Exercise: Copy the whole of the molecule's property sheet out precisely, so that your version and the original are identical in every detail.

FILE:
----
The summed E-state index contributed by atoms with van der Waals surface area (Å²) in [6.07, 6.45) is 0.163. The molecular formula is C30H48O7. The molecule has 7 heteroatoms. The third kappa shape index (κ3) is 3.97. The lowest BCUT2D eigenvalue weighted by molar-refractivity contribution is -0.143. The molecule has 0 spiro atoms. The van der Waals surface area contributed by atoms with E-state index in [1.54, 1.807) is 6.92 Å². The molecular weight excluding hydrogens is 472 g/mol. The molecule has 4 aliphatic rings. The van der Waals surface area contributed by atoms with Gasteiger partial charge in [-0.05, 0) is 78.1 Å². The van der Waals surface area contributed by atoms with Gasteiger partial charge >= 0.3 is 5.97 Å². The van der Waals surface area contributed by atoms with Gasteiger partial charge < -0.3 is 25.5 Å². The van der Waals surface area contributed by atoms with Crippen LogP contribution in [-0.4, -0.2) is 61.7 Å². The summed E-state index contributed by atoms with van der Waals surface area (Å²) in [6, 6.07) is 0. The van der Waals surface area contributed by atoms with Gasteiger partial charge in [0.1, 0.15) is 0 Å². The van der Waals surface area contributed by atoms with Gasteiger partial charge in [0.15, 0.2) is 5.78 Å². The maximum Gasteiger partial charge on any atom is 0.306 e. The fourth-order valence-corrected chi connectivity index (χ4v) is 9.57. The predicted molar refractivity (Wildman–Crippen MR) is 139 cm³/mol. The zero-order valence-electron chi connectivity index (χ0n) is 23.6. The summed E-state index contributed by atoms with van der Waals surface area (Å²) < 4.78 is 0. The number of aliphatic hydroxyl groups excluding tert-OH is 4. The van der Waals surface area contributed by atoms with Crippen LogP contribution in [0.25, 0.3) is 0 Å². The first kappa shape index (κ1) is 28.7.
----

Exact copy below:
The summed E-state index contributed by atoms with van der Waals surface area (Å²) in [6.07, 6.45) is 0.163. The molecular formula is C30H48O7. The molecule has 7 heteroatoms. The third kappa shape index (κ3) is 3.97. The lowest BCUT2D eigenvalue weighted by molar-refractivity contribution is -0.143. The molecule has 0 spiro atoms. The van der Waals surface area contributed by atoms with E-state index in [1.54, 1.807) is 6.92 Å². The molecular weight excluding hydrogens is 472 g/mol. The molecule has 4 aliphatic rings. The van der Waals surface area contributed by atoms with Gasteiger partial charge in [-0.05, 0) is 78.1 Å². The van der Waals surface area contributed by atoms with Gasteiger partial charge >= 0.3 is 5.97 Å². The van der Waals surface area contributed by atoms with Gasteiger partial charge < -0.3 is 25.5 Å². The van der Waals surface area contributed by atoms with Crippen LogP contribution in [-0.4, -0.2) is 61.7 Å². The summed E-state index contributed by atoms with van der Waals surface area (Å²) in [6, 6.07) is 0. The van der Waals surface area contributed by atoms with Gasteiger partial charge in [0.1, 0.15) is 0 Å². The van der Waals surface area contributed by atoms with Gasteiger partial charge in [0.15, 0.2) is 5.78 Å². The maximum Gasteiger partial charge on any atom is 0.306 e. The fourth-order valence-corrected chi connectivity index (χ4v) is 9.57. The predicted molar refractivity (Wildman–Crippen MR) is 139 cm³/mol. The zero-order valence-electron chi connectivity index (χ0n) is 23.6. The summed E-state index contributed by atoms with van der Waals surface area (Å²) < 4.78 is 0. The number of aliphatic hydroxyl groups excluding tert-OH is 4. The van der Waals surface area contributed by atoms with Crippen LogP contribution in [0.25, 0.3) is 0 Å². The first kappa shape index (κ1) is 28.7.